Phishers might be getting takers on as much as 14% of their trick messages, much higher than previous estimates by network security watchers, according to a University of Indiana study.
The university's School of Informatics simulated phishing attacks on eBay customers since they are such a popular target of actual online scams. The simulated attacks were conducted as part of research summarized in a paper called: " Designing Ethical Phishing Experiments: A study of (ROT13) rOnl query features."
The researchers tempered its findings about a surprising high number of phishing victims by noting that other research, such as a Gartner report that say about 3% of adult Americans are successfully targeted, might not take enough into account the number of people who won't admit to being duped.
"Our goal was to determine the success rates of different types of phishing attacks, not only the types used today, but those that don't yet occur in the wild, too," according to a statement by Markus Jakobsson, associate professor of informatics at Indiana University and an associate director of the school's Center for Applied Cybersecurity Research. (He's also behind a new company called RavenWhite exploiting cookie technology to protect Web users from identity theft and other online threats.)
As for the simulated attacks used in the research, users received e-mail appearing to be legitimate and an eBay link. Recipients who clicked on the link did in fact get directed to eBay, but the researchers were also notified. The researchers say all they received was the login notification, not login information such as a passwords that real phishers covet. The research was given the go-ahead in advance by a committee at the school that reviews ethics of studies involving human subjects.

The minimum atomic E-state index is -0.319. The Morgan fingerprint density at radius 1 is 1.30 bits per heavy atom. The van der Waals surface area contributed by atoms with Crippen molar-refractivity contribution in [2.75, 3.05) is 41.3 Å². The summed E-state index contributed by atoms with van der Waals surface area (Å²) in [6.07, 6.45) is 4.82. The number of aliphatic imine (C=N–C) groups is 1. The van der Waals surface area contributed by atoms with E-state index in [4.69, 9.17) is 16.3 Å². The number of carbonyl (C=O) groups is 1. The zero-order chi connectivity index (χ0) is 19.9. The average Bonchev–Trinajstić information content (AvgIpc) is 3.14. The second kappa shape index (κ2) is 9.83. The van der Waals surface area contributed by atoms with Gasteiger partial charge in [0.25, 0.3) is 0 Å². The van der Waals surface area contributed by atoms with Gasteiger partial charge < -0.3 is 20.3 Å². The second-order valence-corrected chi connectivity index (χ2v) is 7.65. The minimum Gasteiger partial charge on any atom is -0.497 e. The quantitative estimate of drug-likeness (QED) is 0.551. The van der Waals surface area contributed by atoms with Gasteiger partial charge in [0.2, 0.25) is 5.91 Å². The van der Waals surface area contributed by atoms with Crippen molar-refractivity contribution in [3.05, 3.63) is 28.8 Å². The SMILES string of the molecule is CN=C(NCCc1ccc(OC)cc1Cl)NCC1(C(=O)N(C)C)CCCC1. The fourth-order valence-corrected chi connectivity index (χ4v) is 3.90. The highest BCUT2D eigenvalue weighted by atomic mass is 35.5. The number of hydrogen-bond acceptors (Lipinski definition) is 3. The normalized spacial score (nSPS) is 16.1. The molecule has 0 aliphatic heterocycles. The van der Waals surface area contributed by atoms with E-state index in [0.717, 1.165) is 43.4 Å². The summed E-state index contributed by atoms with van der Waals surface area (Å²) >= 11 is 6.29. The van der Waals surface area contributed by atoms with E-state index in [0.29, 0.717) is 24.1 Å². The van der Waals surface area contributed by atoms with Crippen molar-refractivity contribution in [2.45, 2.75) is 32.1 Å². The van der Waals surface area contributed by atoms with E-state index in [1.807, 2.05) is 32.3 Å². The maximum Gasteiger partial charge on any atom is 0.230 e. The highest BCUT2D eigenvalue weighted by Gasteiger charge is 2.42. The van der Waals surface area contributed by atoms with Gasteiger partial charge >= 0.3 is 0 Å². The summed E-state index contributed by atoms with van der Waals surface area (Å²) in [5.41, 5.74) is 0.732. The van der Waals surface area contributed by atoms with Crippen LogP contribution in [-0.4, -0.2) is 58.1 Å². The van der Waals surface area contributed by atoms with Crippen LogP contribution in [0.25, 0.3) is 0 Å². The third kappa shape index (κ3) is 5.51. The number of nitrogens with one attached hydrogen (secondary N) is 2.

The research included a look at "spear phishing," which involves messages that appear to be from a friend other other expected e-mail correspondent. These messages typically included personal information, such as an ebay username, that would make them seem legit.
"We think spear phishing attacks will become more prevalent as phishers are more able to harvest publicly available information to personalize each attack," said Indiana researcher Jacob Ratkiewicz, in a statement. "And there's good reason to believe that this kind of attack will be more dangerous than what we're seeing today."
A slew of vendors are trying to address the phishing problem. Even the next version of Microsoft's Internet Explorer browser is set to include a Phishing Filter.